[6] Czech Republic, ‘Parlament České republiky POSLANECKÁ SNĚMOVNA 2018 VIII. volební období’ (date unclear) 477 https://www.psp.cz/eknih/2017ps/tesnopis/tz019.pdf (last accessed 27 November 2020); this amendment was not submitted as a written amendment and—as far as could be judged from the available sources online—not adopted.
[7] Ibid, 488.
[8] Czeck Republic, ‘Parlament České republiky POSLANECKÁ SNĚMOVNA 2018 VIII. volební období’(date unclear) 465 https://www.psp.cz/eknih/2017ps/tesnopis/tz020.pdf (last accessed 27 November 2020).
[9] Ibid, 468-469.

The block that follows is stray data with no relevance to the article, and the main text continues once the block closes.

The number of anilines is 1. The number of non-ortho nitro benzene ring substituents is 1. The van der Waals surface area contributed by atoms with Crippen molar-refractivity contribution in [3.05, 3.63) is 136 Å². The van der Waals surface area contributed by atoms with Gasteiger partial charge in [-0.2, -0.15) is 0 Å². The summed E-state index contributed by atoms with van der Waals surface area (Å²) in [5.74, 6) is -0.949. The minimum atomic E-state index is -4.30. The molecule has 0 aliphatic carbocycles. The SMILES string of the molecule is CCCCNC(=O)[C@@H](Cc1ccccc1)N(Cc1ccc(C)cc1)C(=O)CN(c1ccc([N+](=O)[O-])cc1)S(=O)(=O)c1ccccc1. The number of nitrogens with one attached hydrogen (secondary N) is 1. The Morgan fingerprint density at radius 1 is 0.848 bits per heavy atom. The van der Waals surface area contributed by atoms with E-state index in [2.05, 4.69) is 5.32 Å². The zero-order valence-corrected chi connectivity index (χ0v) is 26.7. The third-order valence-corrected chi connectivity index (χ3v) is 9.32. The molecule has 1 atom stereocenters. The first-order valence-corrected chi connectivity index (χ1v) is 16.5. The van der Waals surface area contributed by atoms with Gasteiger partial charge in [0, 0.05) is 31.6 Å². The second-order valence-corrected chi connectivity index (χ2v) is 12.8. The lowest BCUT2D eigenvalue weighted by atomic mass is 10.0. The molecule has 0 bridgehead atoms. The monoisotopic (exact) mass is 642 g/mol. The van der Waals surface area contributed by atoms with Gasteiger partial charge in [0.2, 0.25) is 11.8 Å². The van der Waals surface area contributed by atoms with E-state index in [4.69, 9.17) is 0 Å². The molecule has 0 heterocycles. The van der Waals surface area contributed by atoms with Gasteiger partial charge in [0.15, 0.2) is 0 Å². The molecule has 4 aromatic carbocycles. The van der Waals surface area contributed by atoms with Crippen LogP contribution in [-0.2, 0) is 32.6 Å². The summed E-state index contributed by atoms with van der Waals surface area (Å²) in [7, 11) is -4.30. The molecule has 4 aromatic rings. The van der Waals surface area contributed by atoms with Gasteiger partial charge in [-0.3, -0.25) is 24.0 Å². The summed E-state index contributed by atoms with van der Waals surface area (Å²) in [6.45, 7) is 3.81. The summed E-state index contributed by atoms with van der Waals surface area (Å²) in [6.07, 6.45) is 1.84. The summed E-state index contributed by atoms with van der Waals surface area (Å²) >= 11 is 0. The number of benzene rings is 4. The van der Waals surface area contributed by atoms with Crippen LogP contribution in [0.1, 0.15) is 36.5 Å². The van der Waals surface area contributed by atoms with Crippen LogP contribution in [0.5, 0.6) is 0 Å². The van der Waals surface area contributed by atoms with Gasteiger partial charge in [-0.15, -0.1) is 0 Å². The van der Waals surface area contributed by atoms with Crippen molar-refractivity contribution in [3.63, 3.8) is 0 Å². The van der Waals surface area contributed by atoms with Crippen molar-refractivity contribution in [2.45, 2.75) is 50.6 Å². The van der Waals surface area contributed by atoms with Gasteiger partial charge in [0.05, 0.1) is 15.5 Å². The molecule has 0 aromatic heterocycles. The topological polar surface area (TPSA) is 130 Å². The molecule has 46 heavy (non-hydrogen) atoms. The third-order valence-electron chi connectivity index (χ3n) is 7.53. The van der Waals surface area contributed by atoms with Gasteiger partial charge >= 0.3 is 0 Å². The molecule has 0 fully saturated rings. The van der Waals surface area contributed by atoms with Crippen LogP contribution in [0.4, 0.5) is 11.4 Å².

[10] Ibid, 469.
[11] Ibid, 470-71.
[12] Czech Republic, ‘Parlament České republiky Polsanecká snemovna 2018’ (18 April 2018) 485. https://www.psp.cz/eknih/2017ps/tesnopis/tz012.pdf (last accessed 27 November 2020).
[13] Czech Republic, ‘Parlament České republiky POSLANECKÁ SNĚMOVNA 2018 VIII. volební období’ (date unclear) 256, https://www.psp.cz/eknih/2017ps/tesnopis/tz016.pdf (last accessed 27 November 2020).
[14] Czech Republic, ‘Parlament České republiky POSLANECKÁ SNĚMOVNA 2018 VIII. volební období’ (date unclear) 483, https://www.psp.cz/eknih/2017ps/tesnopis/tz019.pdf (last accessed 27 November 2020).